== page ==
Sunday, 11 September 2016

What Lies Ahead

It's easy for me to understand why people in situations like mine, situations of illness or other extreme distress, turn to God or some other religious faith. It's almost impossible to accept that such a rare illness is not rooted in some supernatural intervention, or that supernatural intervention is the way to respond to something so unbelievable as ALS. To go a step further, when seen in the context of a complicated and confusing world, for so many people there is no other way to see it than through some sort of "higher power" lens.

The online ALS forums are full of it, people propounding the power of Jesus, people inciting others to pray, memes with beautiful sunsets or pictures of angels providing some form of scriptural wisdom. It seems that those who post these items feel that Jesus or God will only work if they post it in some sort of public forum, as if their belief was not so much personal but depended on the affirmation of others. They seem to be strengthening themselves by sharing, at the same time as believing their random post on some Facebook group may actually bring a cure or a treatment.

I see it in Facebook scams all the time, the "like farming" scams intended to boost the popularity of a given page or user, thus increasing the advertising revenue associated with the page. The whole "one like = on prayer, one share = one miracle" kind of thing leaves me incredulous that people think so little of their own beliefs that they would click and think they are making a difference. The truth, of course, is that their click allows them to feel like they are doing something while in fact they are doing nothing, other than helping some unknown person make money.

Having a disease like ALS, a disease where there is so little to be done, a disease where the consequences are so massive, must be almost incomprehensible for so many people. To have to stare into an abyss where you are compelled to admit there is no reason that you have this disease, that it has attacked you randomly, that you cannot be cured or treated, is terrifyingly isolating. The sense of aloneness is almost beyond comprehension. So people look to God for answers.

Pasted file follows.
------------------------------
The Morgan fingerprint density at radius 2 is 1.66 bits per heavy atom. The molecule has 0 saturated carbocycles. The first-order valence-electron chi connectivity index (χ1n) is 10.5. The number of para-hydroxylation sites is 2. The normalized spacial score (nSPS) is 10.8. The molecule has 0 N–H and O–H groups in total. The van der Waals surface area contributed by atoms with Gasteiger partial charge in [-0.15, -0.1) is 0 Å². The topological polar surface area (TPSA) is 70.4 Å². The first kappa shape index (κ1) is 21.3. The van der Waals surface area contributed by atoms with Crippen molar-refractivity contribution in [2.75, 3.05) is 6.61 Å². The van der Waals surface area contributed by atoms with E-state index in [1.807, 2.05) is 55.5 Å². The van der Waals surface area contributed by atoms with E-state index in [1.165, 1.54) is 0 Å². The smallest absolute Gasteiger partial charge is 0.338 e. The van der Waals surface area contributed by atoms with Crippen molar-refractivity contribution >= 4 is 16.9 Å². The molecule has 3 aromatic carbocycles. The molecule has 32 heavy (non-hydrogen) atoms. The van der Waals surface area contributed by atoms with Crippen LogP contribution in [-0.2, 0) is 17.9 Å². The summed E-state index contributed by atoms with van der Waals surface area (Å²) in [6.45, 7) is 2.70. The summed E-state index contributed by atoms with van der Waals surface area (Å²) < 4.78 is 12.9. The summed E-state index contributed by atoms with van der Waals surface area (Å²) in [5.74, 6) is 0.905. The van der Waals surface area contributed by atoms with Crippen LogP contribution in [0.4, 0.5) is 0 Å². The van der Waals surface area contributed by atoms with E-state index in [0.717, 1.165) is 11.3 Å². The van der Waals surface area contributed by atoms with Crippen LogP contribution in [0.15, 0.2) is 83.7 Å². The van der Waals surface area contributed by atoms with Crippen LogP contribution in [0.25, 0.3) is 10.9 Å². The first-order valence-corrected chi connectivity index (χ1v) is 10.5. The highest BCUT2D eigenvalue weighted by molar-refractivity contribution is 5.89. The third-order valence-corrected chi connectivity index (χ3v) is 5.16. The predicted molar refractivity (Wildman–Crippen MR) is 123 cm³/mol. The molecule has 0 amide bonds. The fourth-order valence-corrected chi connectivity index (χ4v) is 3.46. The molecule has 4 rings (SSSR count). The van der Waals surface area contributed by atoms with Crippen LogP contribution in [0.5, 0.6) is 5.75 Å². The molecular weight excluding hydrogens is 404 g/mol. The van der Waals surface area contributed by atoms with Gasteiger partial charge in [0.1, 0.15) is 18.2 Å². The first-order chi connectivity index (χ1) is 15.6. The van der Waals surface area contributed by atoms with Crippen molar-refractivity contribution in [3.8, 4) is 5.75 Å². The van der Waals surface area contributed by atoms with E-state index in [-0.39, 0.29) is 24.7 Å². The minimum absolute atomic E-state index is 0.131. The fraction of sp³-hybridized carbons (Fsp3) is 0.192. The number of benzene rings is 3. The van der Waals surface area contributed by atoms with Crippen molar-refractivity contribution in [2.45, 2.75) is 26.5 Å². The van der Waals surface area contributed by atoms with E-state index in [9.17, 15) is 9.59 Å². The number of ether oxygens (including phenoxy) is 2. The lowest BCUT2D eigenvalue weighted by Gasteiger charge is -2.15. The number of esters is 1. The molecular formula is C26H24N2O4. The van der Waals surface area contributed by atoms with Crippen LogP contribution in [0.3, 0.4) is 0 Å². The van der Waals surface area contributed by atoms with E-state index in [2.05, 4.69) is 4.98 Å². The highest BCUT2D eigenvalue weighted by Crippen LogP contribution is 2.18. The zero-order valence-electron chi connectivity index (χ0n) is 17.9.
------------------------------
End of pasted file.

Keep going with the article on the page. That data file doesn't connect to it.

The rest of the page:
Sadly, even God has no answers, unless you can accept that most threadbare of expressions that "God works in mysterious ways", which is, of course, no more of an answer than any other. This is why adherents are called upon to have faith, to believe in things unseen, to cling to the gnostic and embrace the spiritual world. If we cannot find, or understand the answer, then we need to believe that there is one out there somewhere, somewhere in a supernatural world beyond this one.

Then there is the final darkness, death. The terror of not knowing what happens next is just too much for a great many people. Better to believe in something unseen, some unknown and unproven text based on visions and dreams, than to simply say "I don't know what happens when I die." And so we post memes about how wonderful heaven will be, tell stories about what might be there.

I have no answers for this. I am actually quite comfortable with the fact that nobody knows why I have ALS. I am actually quite comfortable with the fact that I don't know what happens after I die. So far the best evidence I've seen is that I will be no more, except in the memories and experiences held by those I leave behind. When those fade, I will be gone from history, from time, from space.

I believe that life after I die will be the same as life before I was born. I was not a part of it then, I will not be a part of it then. I was not, then I was, and soon again I will not be. It is not nihilistic. My live has had purpose. My life has had value. I did my job while I was here. I procreated. I made my world a better place as best I could. That's what I leave behind. What lies ahead is unknown. To be at peace with that means to be at peace with everything.

1 comment:

  1. "I do not fear death. I had been dead for billions and billions of years before I was born, and had not suffered the slightest inconvenience from it.”
    Mark Twain